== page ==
One of the proprietary consequences in the divorce of any party is the division of the assets of the former joint estate. It often happened that there were no assets in the joint estate but one or both spouses were members of a retirement fund. These retirement fund benefits did not form part of the joint estate and in many cases spouses were prejudiced as there were no assets that could be utilised to soften the financial effects of divorce.
In 1989 the Divorce Act was amended to allow pension benefits to be deemed part of the joint estate for the purposes of distributing the estate. The problem with this Act, was that these pension benefits could only be accessed when the retirement fund member left the fund. So, even though a needy spouse required that benefit to be given to him or her, so that he or she could support himself or herself and the children of the marriage – the benefit could only be paid when the member spouse left the fund or died. Clearly not what the Act intended. This state of affairs was rectified and the law was changed to allow the non-member spouse to receive the pension benefit at the time of the divorce and that spouse could decide to take the benefit in a cash lump sum, or the benefit could be transferred to a Retirement Annuity Fund.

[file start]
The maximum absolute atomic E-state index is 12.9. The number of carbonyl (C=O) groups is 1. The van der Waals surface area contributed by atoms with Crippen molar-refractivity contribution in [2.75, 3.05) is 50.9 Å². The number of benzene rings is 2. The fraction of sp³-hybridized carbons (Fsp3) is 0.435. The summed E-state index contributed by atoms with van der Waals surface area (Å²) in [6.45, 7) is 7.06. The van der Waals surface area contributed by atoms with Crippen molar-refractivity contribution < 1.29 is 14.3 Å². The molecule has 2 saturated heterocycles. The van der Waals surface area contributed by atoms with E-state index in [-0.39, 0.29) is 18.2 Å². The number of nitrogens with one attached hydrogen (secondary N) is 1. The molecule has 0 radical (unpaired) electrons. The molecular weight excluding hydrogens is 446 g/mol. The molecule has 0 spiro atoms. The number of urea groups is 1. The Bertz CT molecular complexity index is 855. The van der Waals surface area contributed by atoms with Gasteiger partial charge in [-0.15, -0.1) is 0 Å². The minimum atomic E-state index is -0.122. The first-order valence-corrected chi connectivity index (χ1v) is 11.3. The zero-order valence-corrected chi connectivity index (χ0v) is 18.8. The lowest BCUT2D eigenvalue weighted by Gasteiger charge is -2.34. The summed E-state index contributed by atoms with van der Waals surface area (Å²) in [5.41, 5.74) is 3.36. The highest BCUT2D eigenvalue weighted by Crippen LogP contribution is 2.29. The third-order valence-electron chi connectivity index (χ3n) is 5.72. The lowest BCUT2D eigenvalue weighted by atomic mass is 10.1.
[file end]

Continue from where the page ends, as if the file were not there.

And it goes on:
As the law stands to-day, a non member spouse is entitled to share in the pension interest of the spouse who is a member of a retirement fund (pension, provident or retirement annuity) and may take that benefit immediately. This, any link between the spouses, between each other and vis-a-vis their relationship with the particular fund, would be broken and each would thereafter continue with their own lives. The non-member spouse could also request that the benefit entitlement be transferred to another pension fund. A course of action not often taken.
Thus – in those marriages where there were no assets available for distribution, pension benefits were brought into the joint estate to assist spouses with some base from which to start a new life.